Saturday, July 18, 2009

The Honeymoon Song

Sorry this is late and super-short today, kids-- I'm once again putting up out-of-town friends who were, for some unfathomable reason, itching to get out and do something more interesting than watching me type and listen to a Beatles song ten times in a row. Why on earth could that have been? So this is the first time I've been home since early this morning-- too busy out having other sorts of fun to take care of my Beatley obligations. Apologies, too, for choosing kind of less cool song today, but, hey, we've got to slog through all of these, don't we? (Or at least I do.) Let's have a quick listen to an early Paul granny-song-cover-- one of the cutsier tracks from Live at the BBC.

I feel like you are either the kind of Beatles fan who enjoys it when Paul takes the stage and affects his best choirboy voice, or you are not. I am that kind of fan, generally, though it's never my favorite stuff-- and I like to think that my bullshit meter with Paul is always set to high, particularly when it comes to some of his post-Beatles balladeering. Nevertheless, "The Honeymoon Song" is fine for me. Paul clearly has an ear for a nice melody, is all. Okay, yes, it's clearly a show tune, but it's an okay one-- at least in my opinion.

The song is the theme from a 1959 movie that I've never seen, Luna de miel, better known to English-speaking audiences as Honeymoon. The song was composed by one Mikis Theodorakis (hat tip to The Beatles Bible, your top internet Beatlesource, for that-- I'd never have remembered that on my own). My understanding, from what very little I remember about this song, is that Paul never really saw the movie, but just saw an Italian band play this song on TV or something, and liked it enough to adapt for the band. What is notable for me about "The Honeymoon Song" is not only the sweet way Paul sings it-- which can hardly be called surprising-- but also that all the guitar work is pretty damned solid. Don't you think? Just another one to demonstrate the Beatles' cred as equal opportunity musicians-- they would have been a fine music hall band if they'd been so inclined, and no doubt anything else they'd wanted to as well.

So "The Honeymoon Song" didn't make it onto a commercial recording, unlike "A Taste of Honey" and "Till There Was You," but that makes sense-- the latter two are a bit more overtly appealing to the teenybopper demographic, whereas "The Honeymoon Song"'s sort of oblique lyrics about being bound to each other by love probably wouldn't have exactly melted teenage girls' hearts and panties. So I don't believe it stayed in their live set for that long. But Live at the BBC has preserved this little musical curiosity for the ages. So, you know, cool.

I've only had time to barely skim coverage of Paul's set at Citi Field last night, but it sounds like it was AMAZING. Hopefully I'll have time to link to more soon. And hopefully will write more tomorrow-- but now I'm honor bound to head out and do some more drinking. Hurrah!

"The Honeymoon Song," released in the U.K. and the U.S. disc 1 track 28 of Live at the BBC, November 30, 1994.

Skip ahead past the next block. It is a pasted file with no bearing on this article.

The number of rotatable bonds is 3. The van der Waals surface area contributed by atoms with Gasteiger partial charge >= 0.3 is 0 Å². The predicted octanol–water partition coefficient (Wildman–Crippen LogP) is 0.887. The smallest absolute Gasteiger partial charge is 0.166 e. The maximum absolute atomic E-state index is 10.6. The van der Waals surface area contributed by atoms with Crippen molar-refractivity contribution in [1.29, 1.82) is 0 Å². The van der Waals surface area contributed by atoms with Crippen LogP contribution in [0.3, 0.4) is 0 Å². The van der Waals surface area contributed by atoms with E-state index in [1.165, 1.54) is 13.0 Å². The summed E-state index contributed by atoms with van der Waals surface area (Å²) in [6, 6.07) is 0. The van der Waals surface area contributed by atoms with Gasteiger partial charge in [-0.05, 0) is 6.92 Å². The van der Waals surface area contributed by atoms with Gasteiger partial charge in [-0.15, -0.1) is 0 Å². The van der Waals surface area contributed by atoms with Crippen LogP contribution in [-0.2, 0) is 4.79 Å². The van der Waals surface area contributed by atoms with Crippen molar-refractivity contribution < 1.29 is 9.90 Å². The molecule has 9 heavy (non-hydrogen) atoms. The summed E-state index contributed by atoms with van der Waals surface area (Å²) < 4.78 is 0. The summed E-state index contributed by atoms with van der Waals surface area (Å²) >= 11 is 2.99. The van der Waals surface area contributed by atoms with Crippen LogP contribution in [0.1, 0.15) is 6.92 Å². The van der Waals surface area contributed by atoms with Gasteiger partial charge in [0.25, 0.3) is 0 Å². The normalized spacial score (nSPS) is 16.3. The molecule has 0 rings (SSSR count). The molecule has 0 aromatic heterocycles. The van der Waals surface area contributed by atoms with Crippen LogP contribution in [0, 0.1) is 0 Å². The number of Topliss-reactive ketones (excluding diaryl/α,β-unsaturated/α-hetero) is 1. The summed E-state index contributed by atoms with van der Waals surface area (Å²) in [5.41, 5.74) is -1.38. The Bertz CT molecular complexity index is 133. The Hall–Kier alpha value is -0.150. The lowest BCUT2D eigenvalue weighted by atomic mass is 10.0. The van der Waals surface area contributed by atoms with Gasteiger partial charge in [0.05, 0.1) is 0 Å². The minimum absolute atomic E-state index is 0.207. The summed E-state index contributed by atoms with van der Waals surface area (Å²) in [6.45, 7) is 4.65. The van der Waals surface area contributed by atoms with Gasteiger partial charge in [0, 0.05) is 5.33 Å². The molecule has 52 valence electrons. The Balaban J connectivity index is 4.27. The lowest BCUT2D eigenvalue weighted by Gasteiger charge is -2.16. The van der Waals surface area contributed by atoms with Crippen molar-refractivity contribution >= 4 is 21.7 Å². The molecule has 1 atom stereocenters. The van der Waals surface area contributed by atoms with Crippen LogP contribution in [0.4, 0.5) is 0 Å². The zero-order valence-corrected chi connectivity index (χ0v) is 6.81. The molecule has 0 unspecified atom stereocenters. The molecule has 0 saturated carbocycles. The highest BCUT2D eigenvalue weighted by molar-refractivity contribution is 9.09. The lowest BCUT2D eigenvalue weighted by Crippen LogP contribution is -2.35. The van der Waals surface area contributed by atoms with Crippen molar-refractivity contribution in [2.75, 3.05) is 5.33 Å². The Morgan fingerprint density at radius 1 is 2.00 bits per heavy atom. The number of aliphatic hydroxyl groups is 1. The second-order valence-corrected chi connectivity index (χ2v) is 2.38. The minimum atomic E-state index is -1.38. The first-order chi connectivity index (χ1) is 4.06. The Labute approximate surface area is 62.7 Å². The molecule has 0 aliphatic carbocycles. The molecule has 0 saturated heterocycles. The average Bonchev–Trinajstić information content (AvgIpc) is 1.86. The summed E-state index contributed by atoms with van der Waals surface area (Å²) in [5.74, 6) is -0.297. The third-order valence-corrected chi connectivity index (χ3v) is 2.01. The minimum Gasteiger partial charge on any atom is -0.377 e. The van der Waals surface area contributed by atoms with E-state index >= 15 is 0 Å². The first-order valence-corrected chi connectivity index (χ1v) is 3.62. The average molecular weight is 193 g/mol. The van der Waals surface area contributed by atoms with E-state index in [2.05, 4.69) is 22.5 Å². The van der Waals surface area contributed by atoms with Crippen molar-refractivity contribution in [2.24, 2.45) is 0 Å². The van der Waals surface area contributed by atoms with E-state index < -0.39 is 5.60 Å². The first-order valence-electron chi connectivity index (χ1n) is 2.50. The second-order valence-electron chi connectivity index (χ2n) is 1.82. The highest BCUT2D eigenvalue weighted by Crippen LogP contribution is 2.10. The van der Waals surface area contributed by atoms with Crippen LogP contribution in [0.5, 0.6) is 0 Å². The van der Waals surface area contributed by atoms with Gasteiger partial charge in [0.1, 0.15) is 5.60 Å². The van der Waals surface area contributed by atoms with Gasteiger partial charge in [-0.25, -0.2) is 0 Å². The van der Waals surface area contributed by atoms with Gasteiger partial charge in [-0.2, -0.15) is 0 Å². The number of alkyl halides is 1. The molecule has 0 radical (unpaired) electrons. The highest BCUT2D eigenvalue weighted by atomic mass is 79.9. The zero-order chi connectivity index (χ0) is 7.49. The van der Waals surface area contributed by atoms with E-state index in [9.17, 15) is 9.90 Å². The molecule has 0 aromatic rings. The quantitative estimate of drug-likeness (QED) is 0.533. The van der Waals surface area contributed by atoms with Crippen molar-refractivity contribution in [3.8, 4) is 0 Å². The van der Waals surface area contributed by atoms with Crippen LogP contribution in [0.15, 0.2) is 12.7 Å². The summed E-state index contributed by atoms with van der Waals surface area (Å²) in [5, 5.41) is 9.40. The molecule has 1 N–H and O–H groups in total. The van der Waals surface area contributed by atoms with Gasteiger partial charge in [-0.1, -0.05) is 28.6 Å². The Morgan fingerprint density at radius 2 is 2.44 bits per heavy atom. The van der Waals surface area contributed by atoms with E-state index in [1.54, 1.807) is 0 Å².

1. Getting back to Mary Hopkin - Paul forced her ( i assume ) to cover this song on her LP "Postcard"... also - did you see the link i posted under your "Blackbird" post ?

    PS She was married to producer Tony Visconti - and is the other vocalist on Bowie's "Sound + Vision" - as "Mary Visconti" . .Tony was also married to May Pang . . .hmmmm

  2. That's all I can come up with, too, re: why Mary Hopkin covered it. Then again, I'd probably take Paul McCartney's advice on such matters too. I only just watched the video-- what a cool track that is! It's great fun to listen to. Donovan sounds like he was fun to hang out with. The Diana Ross quote still bugs me out, but whatev.

    Bootlegs, you may have noticed, are this big gaping hole in my Beatles knowledge, which is only fair to middling anyway. But that was a really good one. Any other ones you particularly like?

  3. I'm jonesing here. Megan, I'm going to have to insist that you cease this life-having and begin writing about the Beatles all the time. I just finished the Anthology book, and I'm hurting, man, I'm hurting.

    In the meantime, in honor of the song, and because you're a big fan of the BBC discs, and this list features some familiar names, and I guess that we talk from time to time about some of the 'cabaret' songs and how handy they came in during gigs, although I'm probably reaching here, and almost certainly need to get on with it, already, here is the setlist from the Beatles' first 'professionally organized out-of-town date,' according to Lewisohn, who should know: February 2, 1962, at the Oasis Club in Manchester. They played 22 songs, which is 19 more than you get to hear if, tragically, you take a 4-year-old to see Paul McCartney:

    1. The Hippy Hippy Shake
    2. Sweet Little Sixteen
    3. The Sheik of Araby
    4. September in the Rain
    5. Dizzy Miss Lizzie
    6. Take Good Careof My Baby
    7. 'Til There Was You
    8. Memphis Tennessee
    9. What a Crazy World We Live In
    10. Like Dreamers Do
    11. Money
    12. Young Blood
    13. Honeymoon Song
    14. Hullo Little Girl
    15. So How Come (Everly's) [sic]
    16. Oo My Soul
    17. To Know Her is to Love Her or Hully Gully
    18. Roll Over Beethoven
    19. The Loveof the Loved
    20. Dance/Twist in the Streets
    21. Dream
    22. Searchin

    It hardly need to be said that an enterprising person with the BBC discs in their possession could recreate a large portion of this show ...

  4. Oh, Troy, really? He only made it through 3 songs? Poor kid. Poor(er) dad. I'm so sorry. Because it sounds like it was, um, pretty awesome.

    When he's older this will be a good thing to rag on him about mercilessly, perhaps.

    At any rate, thanks for the setlist-- one COULD basically recreate this and dream happy, happy dreams. Sigh.